Further, the size of a business will have no bearing on whether an employer is covered under the UPLA as there is no minimum employee threshold for eligibility.

Specifically, to fund medical leave, the PFML requires that an employer contribute 60 percent of the employee’s wages and deduct not more than the remaining 40 percent from the employee’s wages, remitting the full amount to the PFML trust fund. For family leave funding, an employer may not deduct more than 100 percent of the contribution from the employee’s wages, again remitting the full amount to the PFML trust fund.

There are exceptions to these general contribution amounts where an employer (or a covered business entity) need not contribute the 60 percent employer portion of the medical leave contribution, but need only deduct and remit the medical and family leave employee portions:

  • Employers with less than 25 employees (counting covered contract workers as employees); and
  • Covered business entities that make 1099-MISC payments to covered contract workers.

Moreover, employers may meet their new PFML obligations for medical and/or family leave under a private plan approved by the Department of Family and Medical Leave (DFML). Section 11 of the PFML sets forth the various requirements for approved private plans, which generally must provide employees with at least the same level of benefits and under the same conditions. Employers may not shift the cost of a private plan to employees above what the employee portion of the PFML contributions are under a state-run plan. Employers and employees that are subject to a private plan are not subject to the contribution rates noted above.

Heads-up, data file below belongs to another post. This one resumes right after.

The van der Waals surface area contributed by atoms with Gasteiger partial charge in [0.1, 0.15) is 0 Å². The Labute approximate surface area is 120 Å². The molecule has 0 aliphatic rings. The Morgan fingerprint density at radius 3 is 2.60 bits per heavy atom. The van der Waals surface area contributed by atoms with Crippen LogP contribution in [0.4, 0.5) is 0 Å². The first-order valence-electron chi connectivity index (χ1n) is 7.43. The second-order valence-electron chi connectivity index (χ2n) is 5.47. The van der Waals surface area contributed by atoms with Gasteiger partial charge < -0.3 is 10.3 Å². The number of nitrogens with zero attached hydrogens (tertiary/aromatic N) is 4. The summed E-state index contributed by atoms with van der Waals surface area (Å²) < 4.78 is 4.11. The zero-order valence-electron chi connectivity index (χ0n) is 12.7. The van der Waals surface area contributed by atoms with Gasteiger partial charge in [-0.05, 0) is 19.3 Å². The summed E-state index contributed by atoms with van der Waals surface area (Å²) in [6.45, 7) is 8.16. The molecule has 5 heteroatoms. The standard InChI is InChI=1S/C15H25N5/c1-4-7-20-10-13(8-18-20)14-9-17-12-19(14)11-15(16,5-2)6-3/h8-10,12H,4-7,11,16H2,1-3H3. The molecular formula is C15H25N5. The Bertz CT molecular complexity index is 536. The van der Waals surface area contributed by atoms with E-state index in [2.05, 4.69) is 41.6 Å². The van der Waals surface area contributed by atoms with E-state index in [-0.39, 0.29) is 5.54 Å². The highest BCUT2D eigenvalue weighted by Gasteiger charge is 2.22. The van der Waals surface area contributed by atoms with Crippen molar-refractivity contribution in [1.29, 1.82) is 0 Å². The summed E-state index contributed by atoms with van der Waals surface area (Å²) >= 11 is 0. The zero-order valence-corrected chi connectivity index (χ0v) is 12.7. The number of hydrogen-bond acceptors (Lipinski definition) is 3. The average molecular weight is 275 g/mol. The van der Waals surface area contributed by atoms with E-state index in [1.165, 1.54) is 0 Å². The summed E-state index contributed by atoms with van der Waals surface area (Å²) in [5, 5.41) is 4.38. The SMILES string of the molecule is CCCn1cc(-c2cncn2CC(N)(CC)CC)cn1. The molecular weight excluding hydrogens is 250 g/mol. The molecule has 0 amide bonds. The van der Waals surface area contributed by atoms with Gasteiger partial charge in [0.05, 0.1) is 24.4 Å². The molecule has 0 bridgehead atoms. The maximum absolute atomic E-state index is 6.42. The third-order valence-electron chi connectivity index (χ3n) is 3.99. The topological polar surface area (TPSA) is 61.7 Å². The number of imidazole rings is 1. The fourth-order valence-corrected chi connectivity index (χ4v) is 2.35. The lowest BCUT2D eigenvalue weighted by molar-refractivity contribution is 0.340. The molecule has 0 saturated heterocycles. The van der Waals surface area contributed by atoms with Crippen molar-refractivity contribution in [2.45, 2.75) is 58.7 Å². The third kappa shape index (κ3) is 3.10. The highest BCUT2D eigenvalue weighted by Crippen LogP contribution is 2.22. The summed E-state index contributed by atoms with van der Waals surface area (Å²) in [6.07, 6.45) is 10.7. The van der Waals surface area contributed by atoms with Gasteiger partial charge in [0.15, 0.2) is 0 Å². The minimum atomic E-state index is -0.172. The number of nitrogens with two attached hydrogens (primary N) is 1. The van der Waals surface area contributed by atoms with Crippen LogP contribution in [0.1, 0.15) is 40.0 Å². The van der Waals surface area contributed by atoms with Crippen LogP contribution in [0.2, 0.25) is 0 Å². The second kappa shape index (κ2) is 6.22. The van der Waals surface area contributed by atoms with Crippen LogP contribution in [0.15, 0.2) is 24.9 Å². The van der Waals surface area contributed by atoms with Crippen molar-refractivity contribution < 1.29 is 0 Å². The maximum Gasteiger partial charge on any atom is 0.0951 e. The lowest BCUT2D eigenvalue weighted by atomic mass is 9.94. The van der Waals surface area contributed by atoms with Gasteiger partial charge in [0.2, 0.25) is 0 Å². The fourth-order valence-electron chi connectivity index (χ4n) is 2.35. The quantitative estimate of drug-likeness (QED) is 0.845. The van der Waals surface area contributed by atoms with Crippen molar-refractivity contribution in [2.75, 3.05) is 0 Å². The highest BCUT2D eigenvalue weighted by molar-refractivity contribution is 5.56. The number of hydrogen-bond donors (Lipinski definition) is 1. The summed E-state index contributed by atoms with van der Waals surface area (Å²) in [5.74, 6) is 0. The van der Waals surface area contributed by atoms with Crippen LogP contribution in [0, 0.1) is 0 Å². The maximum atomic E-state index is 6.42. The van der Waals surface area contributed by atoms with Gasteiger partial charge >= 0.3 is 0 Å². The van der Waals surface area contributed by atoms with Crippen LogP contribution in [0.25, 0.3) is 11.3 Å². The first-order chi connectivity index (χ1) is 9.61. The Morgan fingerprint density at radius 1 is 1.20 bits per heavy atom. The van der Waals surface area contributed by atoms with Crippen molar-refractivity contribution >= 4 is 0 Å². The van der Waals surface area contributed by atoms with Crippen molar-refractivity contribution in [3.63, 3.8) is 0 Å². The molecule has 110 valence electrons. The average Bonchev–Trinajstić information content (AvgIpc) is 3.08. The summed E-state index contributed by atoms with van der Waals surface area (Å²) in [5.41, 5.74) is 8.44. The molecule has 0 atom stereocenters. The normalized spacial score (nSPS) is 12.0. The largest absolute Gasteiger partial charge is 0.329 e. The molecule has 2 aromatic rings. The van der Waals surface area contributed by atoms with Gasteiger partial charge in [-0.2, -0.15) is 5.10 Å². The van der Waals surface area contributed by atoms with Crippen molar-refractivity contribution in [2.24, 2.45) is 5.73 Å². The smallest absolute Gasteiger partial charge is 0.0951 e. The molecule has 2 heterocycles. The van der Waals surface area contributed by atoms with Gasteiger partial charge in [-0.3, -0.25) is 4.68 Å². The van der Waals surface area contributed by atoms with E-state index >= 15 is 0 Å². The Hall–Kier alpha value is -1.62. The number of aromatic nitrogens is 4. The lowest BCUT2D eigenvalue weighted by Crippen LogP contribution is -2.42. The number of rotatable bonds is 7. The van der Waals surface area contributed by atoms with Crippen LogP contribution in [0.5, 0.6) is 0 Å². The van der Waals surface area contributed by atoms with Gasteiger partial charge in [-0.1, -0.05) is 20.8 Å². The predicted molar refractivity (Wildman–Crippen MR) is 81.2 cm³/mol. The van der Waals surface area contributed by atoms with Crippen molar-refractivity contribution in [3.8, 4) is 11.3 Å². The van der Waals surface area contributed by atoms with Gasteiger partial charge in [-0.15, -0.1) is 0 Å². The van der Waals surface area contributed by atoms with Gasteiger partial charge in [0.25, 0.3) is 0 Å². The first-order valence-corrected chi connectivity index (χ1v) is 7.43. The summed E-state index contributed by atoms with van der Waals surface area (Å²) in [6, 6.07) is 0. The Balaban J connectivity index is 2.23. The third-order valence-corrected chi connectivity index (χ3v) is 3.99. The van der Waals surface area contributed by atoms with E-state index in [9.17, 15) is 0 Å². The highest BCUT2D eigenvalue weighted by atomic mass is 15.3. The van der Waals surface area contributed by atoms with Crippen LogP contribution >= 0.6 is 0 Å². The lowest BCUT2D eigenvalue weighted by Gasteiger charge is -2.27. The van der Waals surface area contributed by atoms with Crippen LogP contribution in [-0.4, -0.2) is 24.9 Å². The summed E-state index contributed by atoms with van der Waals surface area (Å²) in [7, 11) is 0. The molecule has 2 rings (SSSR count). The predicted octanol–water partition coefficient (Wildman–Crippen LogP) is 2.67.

The initial PFML contribution rate, as of the October 1, 2019 effective date, will be 0.75 percent of all wages, up to the Old Age, Survivors and Disability Insurance (OASDI) annual limit under 42 U.S.C. § 430 ($132,900 for 2019). The contribution rate may be adjusted annually by DFML to ensure the solvency of the PFML trust fund. The initial rate of 0.75 percent was increased from the 0.63 percent rate, found in the enacting legislation in 2018, to account for the three-month delayed effective date.

By September 30, 2019, employers are required to provide written notice to all covered individuals of PFML benefits, covered individual contribution rates, job protections, and employer contribution rates. Beginning on October 1, 2019, covered employers will be responsible for making deductions from wages or payments for services made to their workforces in order to fund the required quarterly contributions to the DFML. With respect to computing the initial PFML contributions, the DFML recently explained that contributions will be determined when wages are paid to employees, not when the employees performed services for those wages: “if an employee receives a paycheck on or after October 1, 2019 where some of those wages were for services performed prior to October 1, 2019, then all of the wages in the paycheck will be subject to contributions.”